The Most Nutrient-Dense and Delicious Avocado Substitutes (for When You’re in a Pinch)

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Avocados are often deemed a food staple—whether they're eaten smashed onto some whole grain toast, as guacamole, or on their own with a pinch of salt—it's nearly impossible to go wrong with a serving of this delicious fruit. The best part? Avocados aren't just tasty; they're packed with boatloads of nutrients, too, which has led them to earn their rep as a gold standard for healthy fats for good reason.

"Avocados are full of properties that help eliminate toxins and inflammation stuck inside your tissues, contain healthy omega-3 fats that support the absorption of nutrients and minerals through the cell walls, and are high in fibers that help to bind toxins in the gut so you can eliminate potentially harmful consequences due to everyday foods, stress, and environmental toxins," says health coach Jenny Carr, author of Peace of Cake: The Secret to An Anti-Inflammatory Diet.

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That said, not everyone is a fan of this (pricy) produce or its bright green creamy flesh for one reason or another. In which case, finding the perfect avocado substitute may be top of mind. Ahead we delve into seven of the best avocado substitute options we can't get enough of that are equally as nutritious and delicious, and likely a fraction of the cost of a medium Hass 'cado.

So, why opt for an avocado alternative?

For some folks, it's the taste they can't stand. For others, it's the texture. Not to mention, it can take what feels like an eternity to ripen an avocado. On the flip side, it can have little to do with taste or texture (or even patience), as some folks are better off not eating the fruit altogether. That's because noshing on avocado can cause gastro-related distress when consumed in higher quantities for some people. Or in more serious cases, some folks can have an avocado allergy, resulting in itching and/or swelling of your lips, tongue, throat, or face in general, otherwise known as oral allergy syndrome (OAS). And, unfortunately, research shows that avocado allergies are fairly common and might be why avocado causes you an upset stomach. (Plus, if you're already allergic to latex, it's not uncommon to develop an allergy to avocados at some point, as well as to bananas, kiwi, chestnuts, and papaya. Sigh.)

That said, even if you can eat avocados, it's never a bad thing to cut down once in a while (especially for the sake of your wallet!). It's also worth noting that according to Michigan State University, the high demand for avocados year-round in the U.S. has made farmers in Mexico up the sizes of their farms, causing deforestation issues in some cases and leading to increased greenhouse gas emissions.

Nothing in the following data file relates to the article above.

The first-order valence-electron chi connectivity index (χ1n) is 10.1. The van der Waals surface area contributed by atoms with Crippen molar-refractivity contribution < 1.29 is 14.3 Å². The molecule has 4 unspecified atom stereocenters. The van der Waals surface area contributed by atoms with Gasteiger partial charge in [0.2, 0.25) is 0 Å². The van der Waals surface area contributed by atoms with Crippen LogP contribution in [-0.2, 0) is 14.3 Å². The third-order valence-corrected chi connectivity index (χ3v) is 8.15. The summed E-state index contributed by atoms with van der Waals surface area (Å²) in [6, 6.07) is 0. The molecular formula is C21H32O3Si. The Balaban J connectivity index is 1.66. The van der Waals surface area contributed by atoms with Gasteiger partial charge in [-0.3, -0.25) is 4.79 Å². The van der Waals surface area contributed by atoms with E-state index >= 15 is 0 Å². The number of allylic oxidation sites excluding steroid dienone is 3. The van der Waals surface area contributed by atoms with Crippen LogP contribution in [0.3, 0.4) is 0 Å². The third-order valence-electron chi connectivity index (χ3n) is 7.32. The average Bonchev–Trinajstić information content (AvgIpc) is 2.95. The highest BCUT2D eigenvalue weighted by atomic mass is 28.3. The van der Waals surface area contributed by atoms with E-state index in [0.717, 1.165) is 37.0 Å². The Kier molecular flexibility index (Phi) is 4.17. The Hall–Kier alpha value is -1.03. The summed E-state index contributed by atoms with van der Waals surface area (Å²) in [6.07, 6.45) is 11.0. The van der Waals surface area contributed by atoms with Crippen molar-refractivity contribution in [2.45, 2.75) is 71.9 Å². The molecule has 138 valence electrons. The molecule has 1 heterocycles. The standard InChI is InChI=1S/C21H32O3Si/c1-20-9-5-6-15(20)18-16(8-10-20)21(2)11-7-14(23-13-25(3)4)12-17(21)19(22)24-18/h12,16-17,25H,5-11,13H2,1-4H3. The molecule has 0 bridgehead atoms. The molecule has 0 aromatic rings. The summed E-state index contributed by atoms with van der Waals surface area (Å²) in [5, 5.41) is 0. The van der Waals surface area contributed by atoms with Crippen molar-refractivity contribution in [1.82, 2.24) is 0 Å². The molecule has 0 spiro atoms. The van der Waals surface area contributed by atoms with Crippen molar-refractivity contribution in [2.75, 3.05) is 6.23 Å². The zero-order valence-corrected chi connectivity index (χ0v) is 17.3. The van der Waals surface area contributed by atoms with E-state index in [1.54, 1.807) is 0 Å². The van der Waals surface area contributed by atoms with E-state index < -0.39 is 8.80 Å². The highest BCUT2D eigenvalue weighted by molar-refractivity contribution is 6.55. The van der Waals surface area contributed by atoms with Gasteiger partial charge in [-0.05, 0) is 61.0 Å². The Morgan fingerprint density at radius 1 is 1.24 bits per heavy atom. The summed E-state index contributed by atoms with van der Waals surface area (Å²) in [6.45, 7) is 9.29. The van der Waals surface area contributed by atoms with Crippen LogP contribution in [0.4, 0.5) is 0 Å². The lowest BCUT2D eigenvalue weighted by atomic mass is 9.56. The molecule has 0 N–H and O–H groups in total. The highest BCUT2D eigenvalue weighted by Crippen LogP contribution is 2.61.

Avocado basics

An avocado is a medium-sized fruit (no, it's not a nut or vegetable) with a large pit in the center that's surrounded by bright green flesh. Its skin can either be smooth and dark green or dark and leathery, depending on the variety.

Avocados are considered ethylene producers (aka they emit a plant hormone that triggers the ripening process). This is why you may notice that they have a rather short lifespan once harvested compared to other fruits like blueberries or strawberries that aren't sensitive to ethylene.

What can I substitute instead of avocado?

When looking for an avocado alternative that replicates the nutritional value and some of the mouthfeel of an avocado, you're going to want to look for an ingredient that contains (or, more often than not, is served with) healthy fats. Specifically, monounsaturated fats, which can help improve cholesterol levels and give it that rich and creamy texture ideal for making avocado toast or a medley of other avocado recipes.

Fortunately, many avocado substitutes can offer similar benefits. So, if you're not fond of or can't consume this fruit, other foods with healthy fats include: organic extra virgin olive oil, walnut oil, almond oil, macadamia oil, unrefined sesame oil, tahini, flax oil, hemp oil, nuts and seeds, butter (from pastured grass-fed cows, goats, or sheep), olives, and other plant sources of fat.

What can I use instead of avocado for breakfast?

Finding the perfect avocado substitute isn't exactly easy. Of the aforementioned options, we've found that only a few ingredients either share similar flavor profiles as the fruit or have comparable nutritional value. In terms of texture and nutritional benefits, edamame, tofu, hummus, nut butter, bananas, chia seeds, and pesto are all excellent avocado alternatives. Ahead we delve into the specifics of each one.